Opinion: Why urban climate adaptation programs must refocus on water services

Residents in a low-income community of Madagascar wait in line for water supplies. Photo by: WSUP

Henriqueta Luis lost everything on the night of March 14, 2019. Living in the community of Munhava in the Mozambican city of Beira, her house was ripped apart by Cyclone Idai. One of the worst cyclones ever to hit Africa, her community was almost completely destroyed. Even a year after the disaster, Luis still didn’t have access to clean water. “Sometimes the water that we drink is unclean and this results in diarrhea, vomiting, and cholera,” she told us.

Luis’ story is an extreme version of the one that is affecting millions of people living in informal settlements and slums, particularly within cities. Despite progress being seen in some countries striving to reach Sustainable Development Goal 6 on the availability and sustainable management of water and sanitation for all, the number of city inhabitants lacking safely managed drinking water has increased by more than 50% since 2000.

As climate change gathers pace, weather events like Cyclone Idai are becoming more frequent, and in nearly all of the 25 cities in which Water & Sanitation for the Urban Poor works, climate change is affecting the delivery of water and sanitation services. This comes, of course, on top of the COVID-19 pandemic, which has reminded the world of the vital importance of water, sanitation, and hygiene.

Prior to the impacts of climate change and COVID-19, easy access to water was, for many, still far from reality. People still spend hours queueing at standpipes, have to use undignified and unsafe toilets, or suffer from increased public health risks when heavy rains flood poorly built sanitation facilities.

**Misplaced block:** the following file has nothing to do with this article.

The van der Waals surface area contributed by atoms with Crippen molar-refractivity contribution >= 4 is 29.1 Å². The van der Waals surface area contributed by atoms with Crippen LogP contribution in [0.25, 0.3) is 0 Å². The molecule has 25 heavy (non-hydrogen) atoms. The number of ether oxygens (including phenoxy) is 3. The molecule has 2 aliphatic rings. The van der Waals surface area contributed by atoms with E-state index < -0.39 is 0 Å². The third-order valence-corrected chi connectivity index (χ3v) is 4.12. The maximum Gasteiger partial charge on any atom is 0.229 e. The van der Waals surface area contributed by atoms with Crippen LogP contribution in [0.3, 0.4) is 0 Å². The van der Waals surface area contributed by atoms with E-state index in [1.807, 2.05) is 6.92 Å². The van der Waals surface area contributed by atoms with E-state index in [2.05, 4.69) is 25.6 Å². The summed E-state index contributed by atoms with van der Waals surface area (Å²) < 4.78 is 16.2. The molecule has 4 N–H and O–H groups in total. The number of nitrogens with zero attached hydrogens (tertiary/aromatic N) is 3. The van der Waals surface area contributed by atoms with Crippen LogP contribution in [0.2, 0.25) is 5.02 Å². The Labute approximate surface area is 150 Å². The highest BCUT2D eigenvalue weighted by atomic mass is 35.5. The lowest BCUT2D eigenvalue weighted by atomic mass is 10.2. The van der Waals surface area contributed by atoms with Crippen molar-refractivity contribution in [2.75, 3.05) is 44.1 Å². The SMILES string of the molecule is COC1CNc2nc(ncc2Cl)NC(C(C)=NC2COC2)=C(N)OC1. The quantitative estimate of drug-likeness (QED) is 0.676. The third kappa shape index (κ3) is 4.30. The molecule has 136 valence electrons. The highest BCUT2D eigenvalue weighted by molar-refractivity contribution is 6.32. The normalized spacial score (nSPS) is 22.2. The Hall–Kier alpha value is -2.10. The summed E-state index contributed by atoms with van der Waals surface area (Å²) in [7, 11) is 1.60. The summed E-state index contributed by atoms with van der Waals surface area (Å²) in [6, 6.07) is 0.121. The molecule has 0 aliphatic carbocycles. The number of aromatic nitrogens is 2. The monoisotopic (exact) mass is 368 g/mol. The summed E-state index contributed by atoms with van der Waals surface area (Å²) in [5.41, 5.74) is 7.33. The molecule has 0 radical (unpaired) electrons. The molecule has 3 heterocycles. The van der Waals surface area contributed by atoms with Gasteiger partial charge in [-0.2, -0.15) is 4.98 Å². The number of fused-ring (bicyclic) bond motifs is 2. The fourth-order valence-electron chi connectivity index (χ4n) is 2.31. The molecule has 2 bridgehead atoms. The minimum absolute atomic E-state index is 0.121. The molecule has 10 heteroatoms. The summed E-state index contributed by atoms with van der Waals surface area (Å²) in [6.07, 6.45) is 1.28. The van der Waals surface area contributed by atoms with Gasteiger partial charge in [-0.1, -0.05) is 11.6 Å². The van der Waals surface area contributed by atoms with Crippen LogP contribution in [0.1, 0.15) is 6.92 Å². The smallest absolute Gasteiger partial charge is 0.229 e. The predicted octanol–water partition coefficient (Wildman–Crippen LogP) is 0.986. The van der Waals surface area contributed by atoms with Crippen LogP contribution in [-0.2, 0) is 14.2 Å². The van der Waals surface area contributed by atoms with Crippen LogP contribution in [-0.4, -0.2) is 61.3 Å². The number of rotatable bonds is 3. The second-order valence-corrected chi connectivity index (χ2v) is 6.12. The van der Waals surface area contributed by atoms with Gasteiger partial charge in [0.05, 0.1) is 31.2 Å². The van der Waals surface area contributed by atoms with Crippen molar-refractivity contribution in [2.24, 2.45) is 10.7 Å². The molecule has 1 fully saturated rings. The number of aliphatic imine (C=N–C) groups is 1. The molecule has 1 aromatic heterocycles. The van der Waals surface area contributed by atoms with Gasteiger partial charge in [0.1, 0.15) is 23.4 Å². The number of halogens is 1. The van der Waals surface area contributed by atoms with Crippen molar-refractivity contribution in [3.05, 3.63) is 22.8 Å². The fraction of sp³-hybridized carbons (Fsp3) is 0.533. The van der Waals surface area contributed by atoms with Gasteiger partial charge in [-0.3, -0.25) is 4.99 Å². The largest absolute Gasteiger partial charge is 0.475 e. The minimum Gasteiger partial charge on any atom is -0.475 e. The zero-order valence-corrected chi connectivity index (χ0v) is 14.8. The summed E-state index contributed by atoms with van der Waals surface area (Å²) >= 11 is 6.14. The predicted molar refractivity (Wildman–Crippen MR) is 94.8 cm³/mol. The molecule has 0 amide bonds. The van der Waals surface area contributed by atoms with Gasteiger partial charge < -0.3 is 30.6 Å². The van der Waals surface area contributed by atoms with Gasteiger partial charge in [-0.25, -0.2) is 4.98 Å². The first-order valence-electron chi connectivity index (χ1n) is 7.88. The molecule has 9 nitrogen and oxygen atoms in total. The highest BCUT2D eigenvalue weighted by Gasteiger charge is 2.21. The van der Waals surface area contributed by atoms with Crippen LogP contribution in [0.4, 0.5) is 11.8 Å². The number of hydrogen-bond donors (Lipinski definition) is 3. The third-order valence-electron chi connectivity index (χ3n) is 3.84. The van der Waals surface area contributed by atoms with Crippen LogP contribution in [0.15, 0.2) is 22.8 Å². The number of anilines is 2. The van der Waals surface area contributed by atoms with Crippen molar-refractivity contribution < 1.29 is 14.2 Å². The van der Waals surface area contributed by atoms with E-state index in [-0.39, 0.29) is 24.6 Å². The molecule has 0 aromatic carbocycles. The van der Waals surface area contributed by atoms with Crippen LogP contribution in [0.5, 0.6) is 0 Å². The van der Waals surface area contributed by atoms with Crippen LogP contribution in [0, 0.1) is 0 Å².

A slum community in Mombasa, Kenya. The country has said the city could see its water supplies under threat from rising sea levels. Photo by: WSUP

Cities, sanitation, and climate change

Climate change and urban population growth are fueling this problem. And cities now face numerous challenges when trying to expand WASH services in the face of a changing climate.

For example, in a water-scarce region, losing up to half of the water supply due to leaking pipes, theft, corruption, or poor billing is an absolute disaster for water services, yet it happens in many cities in Africa. By 2050, it’s thought that climate change will result in 685 million people in cities facing a decline in freshwater availability of at least 10%.

Those cities located in climate hot spots may face much larger reductions in availability. And without a doubt, the poorest will feel the impact more than most. In Lima, Peru, for example, the World Bank forecasts that climate change will result in the city’s utility not being able to meet the population’s water needs.

This will be compounded by poor sanitation, which causes obvious problems in terms of dignity, privacy, and cleanliness but also impacts water quality. In Chennai, a city that nearly ran out of water in 2019, poorly managed wastewater has been identified as one of the key drivers for the crisis. In Lusaka, Zambia, unmanaged sanitation waste is soaking into groundwater and raising public health concerns.

Improving collection and treatment of sanitation waste, particularly in poorer communities where sewers do not exist, is a key step to improving water security for urban residents.